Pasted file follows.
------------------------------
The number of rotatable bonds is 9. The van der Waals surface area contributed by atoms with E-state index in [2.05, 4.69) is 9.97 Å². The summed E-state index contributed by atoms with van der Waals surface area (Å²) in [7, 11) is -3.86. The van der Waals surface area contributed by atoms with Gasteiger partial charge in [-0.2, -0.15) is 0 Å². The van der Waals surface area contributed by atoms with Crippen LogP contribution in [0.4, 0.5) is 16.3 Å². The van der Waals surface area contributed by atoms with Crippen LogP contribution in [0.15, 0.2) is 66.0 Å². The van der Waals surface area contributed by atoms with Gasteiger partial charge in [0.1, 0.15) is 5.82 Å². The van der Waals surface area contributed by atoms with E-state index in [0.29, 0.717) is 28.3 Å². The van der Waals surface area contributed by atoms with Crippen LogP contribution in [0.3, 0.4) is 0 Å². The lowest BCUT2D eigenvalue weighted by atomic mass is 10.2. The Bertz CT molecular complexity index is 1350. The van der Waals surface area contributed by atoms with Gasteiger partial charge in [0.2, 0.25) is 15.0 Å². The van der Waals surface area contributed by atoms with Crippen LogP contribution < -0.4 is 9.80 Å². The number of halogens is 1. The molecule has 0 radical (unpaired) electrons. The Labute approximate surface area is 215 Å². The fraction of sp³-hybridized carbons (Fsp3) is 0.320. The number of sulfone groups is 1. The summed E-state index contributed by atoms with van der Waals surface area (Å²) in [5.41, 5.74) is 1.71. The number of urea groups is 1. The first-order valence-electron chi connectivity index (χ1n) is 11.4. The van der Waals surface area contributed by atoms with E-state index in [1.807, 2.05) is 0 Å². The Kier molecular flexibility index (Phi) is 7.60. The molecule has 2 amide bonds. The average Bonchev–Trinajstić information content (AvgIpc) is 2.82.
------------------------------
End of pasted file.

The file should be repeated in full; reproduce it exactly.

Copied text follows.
The number of rotatable bonds is 9. The van der Waals surface area contributed by atoms with E-state index in [2.05, 4.69) is 9.97 Å². The summed E-state index contributed by atoms with van der Waals surface area (Å²) in [7, 11) is -3.86. The van der Waals surface area contributed by atoms with Gasteiger partial charge in [-0.2, -0.15) is 0 Å². The van der Waals surface area contributed by atoms with Crippen LogP contribution in [0.4, 0.5) is 16.3 Å². The van der Waals surface area contributed by atoms with Crippen LogP contribution in [0.15, 0.2) is 66.0 Å². The van der Waals surface area contributed by atoms with Gasteiger partial charge in [0.1, 0.15) is 5.82 Å². The van der Waals surface area contributed by atoms with E-state index in [0.29, 0.717) is 28.3 Å². The van der Waals surface area contributed by atoms with Crippen LogP contribution in [0.3, 0.4) is 0 Å². The lowest BCUT2D eigenvalue weighted by atomic mass is 10.2. The Bertz CT molecular complexity index is 1350. The van der Waals surface area contributed by atoms with Gasteiger partial charge in [0.2, 0.25) is 15.0 Å². The van der Waals surface area contributed by atoms with Crippen LogP contribution < -0.4 is 9.80 Å². The number of halogens is 1. The molecule has 0 radical (unpaired) electrons. The Labute approximate surface area is 215 Å². The fraction of sp³-hybridized carbons (Fsp3) is 0.320. The number of sulfone groups is 1. The summed E-state index contributed by atoms with van der Waals surface area (Å²) in [5.41, 5.74) is 1.71. The number of urea groups is 1. The first-order valence-electron chi connectivity index (χ1n) is 11.4. The van der Waals surface area contributed by atoms with E-state index in [1.807, 2.05) is 0 Å². The Kier molecular flexibility index (Phi) is 7.60. The molecule has 2 amide bonds. The average Bonchev–Trinajstić information content (AvgIpc) is 2.82.